Column: Rodriguez’s Hall of Fame honor shows fault of PED argument

By Kevin Sherrington - The Dallas Morning News

Straight up: On his record between the lines, Pudge Rodriguez deserved to be a first-ballot Hall of Famer. All the numbers say so. So do experts. Joe Torre, pretty good baseball man, called Pudge the greatest catcher he ever saw. Even the man he overlooked, Johnny Bench, said Pudge’s case was a no-brainer.

Only two obstacles could have kept the greatest Ranger ever from getting into the Hall:

Voters who won’t include anyone in their first year of eligibility, a rusted-out argument with a hole in it you could drive a parade through.

Or those who believe — or even suspected — that Pudge used PEDs.

Neither case should have been enough to deny Rodriguez, but, alas, that’s what you get when you put something to a vote with an electorate as cantankerous as this one. Also one of the reasons I rescinded my privilege a couple of years ago, when officials attempted to winnow the field to a manageable 400 or so.

Speaking strictly for myself, and after long deliberation, I’ve finally come to the conclusion that journalists shouldn’t make news if possible. We report, we investigate, we offer opinions. I don’t mind writing that someone shouldn’t be a Hall of Famer, but blocking the door is another matter entirely.

Yes, I’m a voting member of the Texas Sports Hall of Fame, a group that assembles in Waco once a year to considers candidates from this great state’s illustrious history. You can’t beat the witty repartee. Or the box lunches.

For the most part, though, our charge is to excavate a field of candidates lost to history and deserve to be honored.

What we don’t do: Dream up ways to keep people out of Waco.

Other than the baseball old-timers who make the “first-ballot” argument, the case against Pudge rested on an allegation in Jose Canseco’s book; Pudge’s statement that “only God knows” whether he used PEDs; and, of all things, his sudden weight loss one spring.

Tom Verducci, one of the nation’s most respected baseball writers, told our Evan Grant that the evidence above justified Pudge’s absence from his ballot. Never mind that he included Jeff Bagwell, also a suspect, if never named by anyone. In Pudge’s case, Verducci likened it to a civil trial, requiring only a preponderance of evidence. Canseco’s allegations, he said, swayed his vote.

Let’s put aside Canseco’s veracity and examine how we frame the argument against Pudge. This was no civil trial. No one’s paying reparations. This was, in effect, a criminal trial, basing admission to the Hall of Fame on guilt or innocence that requires evidence far more substantial.

Frankly, I don’t think the case against Pudge would hold up in any court, civil or criminal. And that’s just one of the problems.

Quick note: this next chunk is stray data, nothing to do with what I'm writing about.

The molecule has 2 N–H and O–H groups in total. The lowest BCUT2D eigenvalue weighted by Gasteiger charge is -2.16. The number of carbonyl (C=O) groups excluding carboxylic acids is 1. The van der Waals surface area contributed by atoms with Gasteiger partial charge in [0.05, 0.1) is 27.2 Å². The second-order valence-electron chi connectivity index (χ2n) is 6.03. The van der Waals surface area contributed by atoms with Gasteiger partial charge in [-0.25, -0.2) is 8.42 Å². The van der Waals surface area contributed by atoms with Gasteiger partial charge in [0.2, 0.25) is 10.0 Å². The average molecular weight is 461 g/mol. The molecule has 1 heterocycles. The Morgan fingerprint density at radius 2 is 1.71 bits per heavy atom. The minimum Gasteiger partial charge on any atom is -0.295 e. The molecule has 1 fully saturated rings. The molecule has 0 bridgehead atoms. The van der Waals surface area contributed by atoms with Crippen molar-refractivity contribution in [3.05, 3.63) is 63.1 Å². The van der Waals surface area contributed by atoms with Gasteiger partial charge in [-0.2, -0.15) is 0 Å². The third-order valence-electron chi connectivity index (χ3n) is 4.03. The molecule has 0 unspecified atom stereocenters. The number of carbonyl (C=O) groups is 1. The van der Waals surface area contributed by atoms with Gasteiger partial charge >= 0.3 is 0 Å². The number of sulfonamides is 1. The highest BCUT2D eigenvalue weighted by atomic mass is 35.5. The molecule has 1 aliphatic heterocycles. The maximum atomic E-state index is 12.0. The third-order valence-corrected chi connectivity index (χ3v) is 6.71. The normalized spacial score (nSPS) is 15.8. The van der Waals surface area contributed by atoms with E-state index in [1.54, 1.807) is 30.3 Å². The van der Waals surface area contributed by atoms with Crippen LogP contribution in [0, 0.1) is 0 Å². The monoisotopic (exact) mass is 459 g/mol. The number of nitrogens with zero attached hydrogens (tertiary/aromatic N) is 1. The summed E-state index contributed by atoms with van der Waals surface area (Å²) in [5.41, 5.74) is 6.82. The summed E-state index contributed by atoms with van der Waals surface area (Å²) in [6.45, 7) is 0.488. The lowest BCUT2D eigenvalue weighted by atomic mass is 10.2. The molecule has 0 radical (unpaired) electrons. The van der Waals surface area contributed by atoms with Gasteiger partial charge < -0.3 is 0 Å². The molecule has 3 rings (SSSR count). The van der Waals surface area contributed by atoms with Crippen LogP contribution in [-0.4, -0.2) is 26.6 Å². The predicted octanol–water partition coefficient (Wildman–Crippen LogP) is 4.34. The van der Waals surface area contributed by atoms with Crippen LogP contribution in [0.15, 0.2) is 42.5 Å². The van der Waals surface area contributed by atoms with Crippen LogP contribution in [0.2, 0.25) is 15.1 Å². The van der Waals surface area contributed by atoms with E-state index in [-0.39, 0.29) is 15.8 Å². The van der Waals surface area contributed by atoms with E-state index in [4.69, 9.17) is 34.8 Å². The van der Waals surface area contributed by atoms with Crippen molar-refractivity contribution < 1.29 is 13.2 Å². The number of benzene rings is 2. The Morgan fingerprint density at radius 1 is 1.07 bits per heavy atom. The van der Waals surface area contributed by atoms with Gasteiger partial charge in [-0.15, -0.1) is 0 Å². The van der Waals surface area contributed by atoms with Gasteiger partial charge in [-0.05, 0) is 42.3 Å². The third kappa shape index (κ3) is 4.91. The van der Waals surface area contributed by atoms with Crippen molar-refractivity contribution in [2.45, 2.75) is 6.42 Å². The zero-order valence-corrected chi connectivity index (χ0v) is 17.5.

Readers used to criticize sportswriters regularly because we didn’t single out obvious PED users. Besides the fact that we weren’t inclined to ask players to pee in a cup, we weren’t qualified to judge. It’s one thing when Barry Bonds’ hat size grows a couple sizes. But until he failed a test, who suspected Rafael Palmeiro, of the Joe Average build?

Also, does it matter how long he used? What if it’s Andy Pettitte, who said he used PEDs once, while rehabbing from injury? What if the accused, like Bonds, had HOF credentials before he blew up into the Stay Puft Marshmallow Man?

Doesn’t matter, you say. They’re cheaters, right? A few Hall of Famers agree.

Here’s what I’d ask them: Did you use “greenies” to get up for games? Did you scuff the ball? Did you doctor it some other way?

“Gamesmanship,” is what players invariably call it. Not cheating. Semantics, in other words.

Other than the fact that baseball’s greatest records were shredded by men on PEDs, the greatest sins of the era were the influence on generations of youth to do the same, and the fact that it forced so many players to use them simply to stay employed, let alone keep up.

Baseball served its penance for the Steroids Era, and rightfully so. But it doesn’t mean we write it off, either.

Because all we know for sure is a handful of players who used PEDs. To deny the rest based on suspicions is the cruelest remedy yet.

Even if guilty, the worst that can be said is that they cheated, and baseball has winked at the habit throughout its history.

And what if they’re not guilty at all? What if they played magnificently and by the rules, only to be denied by the margin of a half-dozen voters who went with evidence carrying far less weight than a player’s numbers? What if it were you?

Fortunately for Pudge Rodriguez, he won’t have to live with such a verdict. Only God knows if he used PEDs. But even an idiot like me knows a Hall of Famer when he sees one.


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By Kevin Sherrington

The Dallas Morning News